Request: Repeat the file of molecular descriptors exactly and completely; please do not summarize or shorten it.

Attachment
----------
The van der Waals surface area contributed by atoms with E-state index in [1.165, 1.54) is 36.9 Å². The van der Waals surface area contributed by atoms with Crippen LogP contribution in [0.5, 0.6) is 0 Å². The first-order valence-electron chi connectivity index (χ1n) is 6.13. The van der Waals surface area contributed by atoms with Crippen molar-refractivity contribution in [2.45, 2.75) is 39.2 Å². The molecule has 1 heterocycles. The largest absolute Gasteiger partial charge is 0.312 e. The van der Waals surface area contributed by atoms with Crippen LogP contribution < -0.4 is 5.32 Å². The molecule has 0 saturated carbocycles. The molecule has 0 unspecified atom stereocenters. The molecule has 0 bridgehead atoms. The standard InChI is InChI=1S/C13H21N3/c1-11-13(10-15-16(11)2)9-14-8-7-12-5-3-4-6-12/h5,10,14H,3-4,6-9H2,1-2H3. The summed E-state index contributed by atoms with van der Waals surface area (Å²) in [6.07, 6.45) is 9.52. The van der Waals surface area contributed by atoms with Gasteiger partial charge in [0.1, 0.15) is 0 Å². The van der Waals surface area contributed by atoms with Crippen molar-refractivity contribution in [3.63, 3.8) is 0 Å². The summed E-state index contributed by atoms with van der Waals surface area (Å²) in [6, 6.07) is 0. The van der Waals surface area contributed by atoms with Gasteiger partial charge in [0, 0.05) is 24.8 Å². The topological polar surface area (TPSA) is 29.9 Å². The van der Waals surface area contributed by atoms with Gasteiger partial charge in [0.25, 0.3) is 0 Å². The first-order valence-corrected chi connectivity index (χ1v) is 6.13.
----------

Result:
The van der Waals surface area contributed by atoms with E-state index in [1.165, 1.54) is 36.9 Å². The van der Waals surface area contributed by atoms with Crippen LogP contribution in [0.5, 0.6) is 0 Å². The first-order valence-electron chi connectivity index (χ1n) is 6.13. The van der Waals surface area contributed by atoms with Crippen molar-refractivity contribution in [2.45, 2.75) is 39.2 Å². The molecule has 1 heterocycles. The largest absolute Gasteiger partial charge is 0.312 e. The van der Waals surface area contributed by atoms with Crippen LogP contribution < -0.4 is 5.32 Å². The molecule has 0 saturated carbocycles. The molecule has 0 unspecified atom stereocenters. The molecule has 0 bridgehead atoms. The standard InChI is InChI=1S/C13H21N3/c1-11-13(10-15-16(11)2)9-14-8-7-12-5-3-4-6-12/h5,10,14H,3-4,6-9H2,1-2H3. The summed E-state index contributed by atoms with van der Waals surface area (Å²) in [6.07, 6.45) is 9.52. The van der Waals surface area contributed by atoms with Gasteiger partial charge in [0.1, 0.15) is 0 Å². The van der Waals surface area contributed by atoms with Crippen molar-refractivity contribution in [3.63, 3.8) is 0 Å². The summed E-state index contributed by atoms with van der Waals surface area (Å²) in [6, 6.07) is 0. The van der Waals surface area contributed by atoms with Gasteiger partial charge in [0, 0.05) is 24.8 Å². The topological polar surface area (TPSA) is 29.9 Å². The van der Waals surface area contributed by atoms with Gasteiger partial charge in [0.25, 0.3) is 0 Å². The first-order valence-corrected chi connectivity index (χ1v) is 6.13.